The 'king of easy listening' has sold 80 million units worldwide. Bandleader and composer James Last's repertory ranges from Abba to Zappa. He's on his "Last Tour" - but don't believe it yet.
Deutsche Welle: Mr. James Last, we've heard about your definitive "last tour" several times over the past few years. What's the status this time?
James Last: That was a play on words. When James Last tours, it's always a "Last Tour." I turned 85 last year. We thought about it and decided that maybe this tour won't be as good as earlier ones, but what remains is the music, and it's really good. And as long as you can still go onstage…
Tell me what it was like last fall when you had to go to the hospital.
They did two and a half operations in one fell swoop. The anesthetic alone nearly finishes you off. I really thought this is it. Then I felt my wife holding my hand. She sat next to me on that chair all day and all night. Then I just thought: we have to get better! And it worked. It's not over. It's starting all over again.
Your birthday, April 17, falls during the tour you just started. Touring half of Europe at 86: is it really as easy as you keep saying?
Already on a bid tour back then in 1970
If you called it work, it would be. But I've never called it that. I make music and play concerts. The most tiring part is the preparation. Everything has to be lined up just right.
The tour began in Bayreuth, I assume not in tribute to Richard Wagner. And you'll do two concerts at the Royal Albert Hall in London. What's your connection to that venue?
The last time we played there was 50 years ago. British impresarios were difficult by our standards. They wouldn't let anybody into the hall beforehand. So I just said, "These are all my friends, and they've come along for the sound check. That's the way it is everywhere else in the world. So if you don't let us in, we can't play. It's that simple." Ever since, about 500 people have always come along for the sound check to hear us rehearse, including lots of fans.
Do you like to return to familiar places?
Not just that. Whenever people asked me 20 years ago - I was only 60 then - what ideas I had for later on as a musician and what I wanted to do, I'd tell them: "Keep going, keep going."
About the music: which piece by somebody else do you wish you'd composed yourself? A classical work maybe?
So many of them! But as a musician and arranger, it meant a lot to me that we made the Italian charts about 20 years ago or more. The Beatles were No. 1 then, and No. 2 was James Last with a Romance by Beethoven. The Rolling Stones only made it to No. 3. That was great.
You always have a feel for the times and stay open-minded. What's the state of music nowadays?
The music wasn't bad back then. We've all just been getting a lot older. Many older people talk about the good old days. Today, everything's faster, it's a more restless time. But young people have lives of their own. You have to go along with them to stay young yourself, so to speak.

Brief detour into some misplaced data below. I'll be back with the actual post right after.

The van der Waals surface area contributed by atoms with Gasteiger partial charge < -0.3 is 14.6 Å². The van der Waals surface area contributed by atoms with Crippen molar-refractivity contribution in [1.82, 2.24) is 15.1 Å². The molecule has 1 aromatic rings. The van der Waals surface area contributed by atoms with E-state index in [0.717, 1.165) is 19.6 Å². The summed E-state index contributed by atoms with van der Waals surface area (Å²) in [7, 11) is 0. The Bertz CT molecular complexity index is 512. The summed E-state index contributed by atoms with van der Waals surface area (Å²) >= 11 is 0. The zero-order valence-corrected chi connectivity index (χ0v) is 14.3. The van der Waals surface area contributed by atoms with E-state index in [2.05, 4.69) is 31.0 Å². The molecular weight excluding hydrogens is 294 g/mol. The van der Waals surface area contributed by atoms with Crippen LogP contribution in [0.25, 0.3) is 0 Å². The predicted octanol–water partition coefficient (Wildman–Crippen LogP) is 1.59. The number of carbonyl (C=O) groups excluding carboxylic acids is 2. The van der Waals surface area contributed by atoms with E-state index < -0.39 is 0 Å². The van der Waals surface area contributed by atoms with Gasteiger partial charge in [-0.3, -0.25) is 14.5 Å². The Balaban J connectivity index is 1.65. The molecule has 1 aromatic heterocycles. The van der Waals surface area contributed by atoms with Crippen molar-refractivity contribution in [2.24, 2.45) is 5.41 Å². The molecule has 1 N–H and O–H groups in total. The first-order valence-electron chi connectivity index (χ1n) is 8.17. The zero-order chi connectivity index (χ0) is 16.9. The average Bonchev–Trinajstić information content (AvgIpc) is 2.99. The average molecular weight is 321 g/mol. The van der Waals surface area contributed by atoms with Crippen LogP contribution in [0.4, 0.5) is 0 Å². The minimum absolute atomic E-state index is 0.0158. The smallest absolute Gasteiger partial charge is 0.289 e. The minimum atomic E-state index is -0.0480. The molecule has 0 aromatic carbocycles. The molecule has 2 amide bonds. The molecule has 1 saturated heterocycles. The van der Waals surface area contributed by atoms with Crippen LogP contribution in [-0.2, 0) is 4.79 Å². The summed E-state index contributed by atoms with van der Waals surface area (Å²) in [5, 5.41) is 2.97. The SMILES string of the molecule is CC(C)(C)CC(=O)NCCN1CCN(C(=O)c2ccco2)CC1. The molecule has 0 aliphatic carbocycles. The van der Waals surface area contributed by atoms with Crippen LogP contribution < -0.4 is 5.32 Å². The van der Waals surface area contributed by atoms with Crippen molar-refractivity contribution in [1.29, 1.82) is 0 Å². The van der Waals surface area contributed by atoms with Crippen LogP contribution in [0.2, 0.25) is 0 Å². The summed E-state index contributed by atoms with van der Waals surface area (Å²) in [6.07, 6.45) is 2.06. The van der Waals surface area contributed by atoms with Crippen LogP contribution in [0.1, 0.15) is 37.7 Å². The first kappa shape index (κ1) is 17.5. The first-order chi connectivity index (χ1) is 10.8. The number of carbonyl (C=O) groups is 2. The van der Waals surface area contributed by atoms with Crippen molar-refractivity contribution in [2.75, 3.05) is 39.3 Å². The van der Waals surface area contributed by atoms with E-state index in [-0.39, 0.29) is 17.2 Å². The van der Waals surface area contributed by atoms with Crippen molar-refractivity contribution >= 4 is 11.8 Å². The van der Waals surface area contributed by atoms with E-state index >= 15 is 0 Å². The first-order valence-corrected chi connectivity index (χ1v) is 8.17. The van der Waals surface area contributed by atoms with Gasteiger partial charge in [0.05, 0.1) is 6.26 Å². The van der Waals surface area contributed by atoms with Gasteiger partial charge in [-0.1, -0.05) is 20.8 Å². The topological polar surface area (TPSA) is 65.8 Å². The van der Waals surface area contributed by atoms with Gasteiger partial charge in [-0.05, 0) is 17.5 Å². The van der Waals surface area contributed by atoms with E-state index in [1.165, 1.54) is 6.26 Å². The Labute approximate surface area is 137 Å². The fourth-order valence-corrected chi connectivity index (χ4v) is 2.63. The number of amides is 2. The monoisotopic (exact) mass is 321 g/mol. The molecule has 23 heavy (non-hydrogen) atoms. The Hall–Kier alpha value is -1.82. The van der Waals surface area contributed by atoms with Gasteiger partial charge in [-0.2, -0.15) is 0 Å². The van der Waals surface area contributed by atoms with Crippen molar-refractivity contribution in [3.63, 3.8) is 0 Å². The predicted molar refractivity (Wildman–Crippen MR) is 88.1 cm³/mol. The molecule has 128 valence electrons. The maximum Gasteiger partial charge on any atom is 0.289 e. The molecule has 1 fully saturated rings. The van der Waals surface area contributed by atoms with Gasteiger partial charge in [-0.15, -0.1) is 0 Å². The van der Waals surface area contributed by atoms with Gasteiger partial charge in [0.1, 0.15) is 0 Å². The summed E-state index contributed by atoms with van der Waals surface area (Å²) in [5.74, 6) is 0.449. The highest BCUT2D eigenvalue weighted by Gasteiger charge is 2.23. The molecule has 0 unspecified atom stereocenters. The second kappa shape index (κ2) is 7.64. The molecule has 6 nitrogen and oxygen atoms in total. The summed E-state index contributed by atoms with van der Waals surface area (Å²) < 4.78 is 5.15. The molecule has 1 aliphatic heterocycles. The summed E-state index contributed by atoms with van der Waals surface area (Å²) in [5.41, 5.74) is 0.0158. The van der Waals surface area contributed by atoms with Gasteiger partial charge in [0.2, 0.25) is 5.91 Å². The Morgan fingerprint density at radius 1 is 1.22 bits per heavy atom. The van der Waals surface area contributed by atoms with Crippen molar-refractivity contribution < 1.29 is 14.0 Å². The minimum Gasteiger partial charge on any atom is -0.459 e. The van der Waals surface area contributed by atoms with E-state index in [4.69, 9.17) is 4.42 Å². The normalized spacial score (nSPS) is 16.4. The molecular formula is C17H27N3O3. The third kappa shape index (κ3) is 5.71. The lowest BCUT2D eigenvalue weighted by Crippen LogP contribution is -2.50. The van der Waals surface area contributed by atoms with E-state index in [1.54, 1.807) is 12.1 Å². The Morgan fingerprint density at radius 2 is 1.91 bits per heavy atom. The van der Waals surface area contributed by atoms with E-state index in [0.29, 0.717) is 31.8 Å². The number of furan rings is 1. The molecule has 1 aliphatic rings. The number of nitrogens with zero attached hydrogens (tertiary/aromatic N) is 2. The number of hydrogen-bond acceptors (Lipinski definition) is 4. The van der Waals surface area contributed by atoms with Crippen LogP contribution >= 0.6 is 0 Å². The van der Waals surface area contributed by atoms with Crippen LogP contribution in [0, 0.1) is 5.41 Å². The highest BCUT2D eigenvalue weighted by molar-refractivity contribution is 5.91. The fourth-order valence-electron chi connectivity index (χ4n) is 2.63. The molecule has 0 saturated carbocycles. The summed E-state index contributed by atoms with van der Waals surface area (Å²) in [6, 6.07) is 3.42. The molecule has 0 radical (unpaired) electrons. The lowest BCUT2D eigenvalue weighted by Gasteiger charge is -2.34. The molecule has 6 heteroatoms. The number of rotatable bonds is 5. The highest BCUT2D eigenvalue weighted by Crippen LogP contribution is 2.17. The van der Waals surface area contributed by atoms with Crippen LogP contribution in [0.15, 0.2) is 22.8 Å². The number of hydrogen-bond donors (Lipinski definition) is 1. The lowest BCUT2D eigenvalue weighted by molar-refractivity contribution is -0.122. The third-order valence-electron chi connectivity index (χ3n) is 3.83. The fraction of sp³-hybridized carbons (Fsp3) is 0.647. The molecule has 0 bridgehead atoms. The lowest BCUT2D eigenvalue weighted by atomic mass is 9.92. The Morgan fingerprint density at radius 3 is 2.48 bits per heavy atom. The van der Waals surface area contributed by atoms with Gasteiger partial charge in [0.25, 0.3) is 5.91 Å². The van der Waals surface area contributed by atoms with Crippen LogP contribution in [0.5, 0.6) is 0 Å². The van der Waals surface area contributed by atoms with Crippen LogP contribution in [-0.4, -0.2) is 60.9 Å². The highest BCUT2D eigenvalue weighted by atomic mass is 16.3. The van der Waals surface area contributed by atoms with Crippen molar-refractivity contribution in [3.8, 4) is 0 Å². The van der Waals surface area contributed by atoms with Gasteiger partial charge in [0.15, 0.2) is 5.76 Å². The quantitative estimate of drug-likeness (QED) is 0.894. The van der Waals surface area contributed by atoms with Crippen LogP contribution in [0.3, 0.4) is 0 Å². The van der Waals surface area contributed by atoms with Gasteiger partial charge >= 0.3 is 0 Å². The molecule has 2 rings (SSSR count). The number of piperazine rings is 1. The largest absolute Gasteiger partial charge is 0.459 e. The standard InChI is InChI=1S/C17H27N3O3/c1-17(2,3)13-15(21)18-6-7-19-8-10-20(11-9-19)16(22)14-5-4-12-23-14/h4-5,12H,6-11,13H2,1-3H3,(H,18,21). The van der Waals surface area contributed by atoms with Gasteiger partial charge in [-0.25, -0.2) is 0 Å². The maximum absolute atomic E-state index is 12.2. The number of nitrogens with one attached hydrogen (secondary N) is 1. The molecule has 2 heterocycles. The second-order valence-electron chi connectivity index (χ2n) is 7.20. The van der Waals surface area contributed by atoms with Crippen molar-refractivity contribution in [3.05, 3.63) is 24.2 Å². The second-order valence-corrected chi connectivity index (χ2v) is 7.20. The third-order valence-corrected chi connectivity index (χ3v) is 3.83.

Luck is always part of success. If you were to give a young musician career advice today and tell him how to live from the trade, what would you say?
Stay true to yourself! Lots of people, when they're getting successful, depend on what others tell them to do. Record companies used to be awful that way. It's not quite as bad nowadays because most young people make their music themselves on their computers and just deliver the results to the labels. If they listen to other people and lose themselves in the process, they don't stand a chance. You have to blaze your own path.
The band you're touring with now is a big one. Do you have a special relationship to a particular musician or instrument?
The string section is terrific. Lots of the string players work in different orchestras and save up their days off so they can go on tour with us. Our trumpeter - all the things he's played, and at all the places! Our drummer used to play in a rock band on the side. Lots of different kinds of people in the band. All 48 of them stay at the same hotel, so they get together after the concert and are all excited and like to discuss everything. That’s how it's always been.
Like a big family?
A family might be quieter. But we don't have any disagreements. That might be because of me. I write all the pieces, I know the musicians in the band, and I know who's good at what. And I write everything down. I started working on the program for this tour two years ago, just after the previous tour was over. You're still revved up and can't go to bed, can’t say, "The tour is finished, I need to rest up now." No, I basically relax while touring.
What's it like during the show? Are you completely immersed in the music? How much do you get back from the audience?
"Hansi sees everything and hears everything" is what they usually say. When I'm onstage, I'm up there between the orchestra and the audience and can see and feel both. It's a real experience to have written a good piece of music and the whole world knows it's a success.
Have you ever felt stage fright, or do you get over that at some point?
Everything has to be carefully prepared. All the musicians get the scores from me beforehand. And they can actually hear the material because I play it into their sound equipment. And when it's time for the concert, all I need to do is raise my arm, and they know, "This is the downbeat" - and off we go!
DW's Jens von Larcher spoke with James Last. The "Non Stop Music" tour began on March 22 and takes Last and his band to 21 European cities, concluding in Cologne on April 26.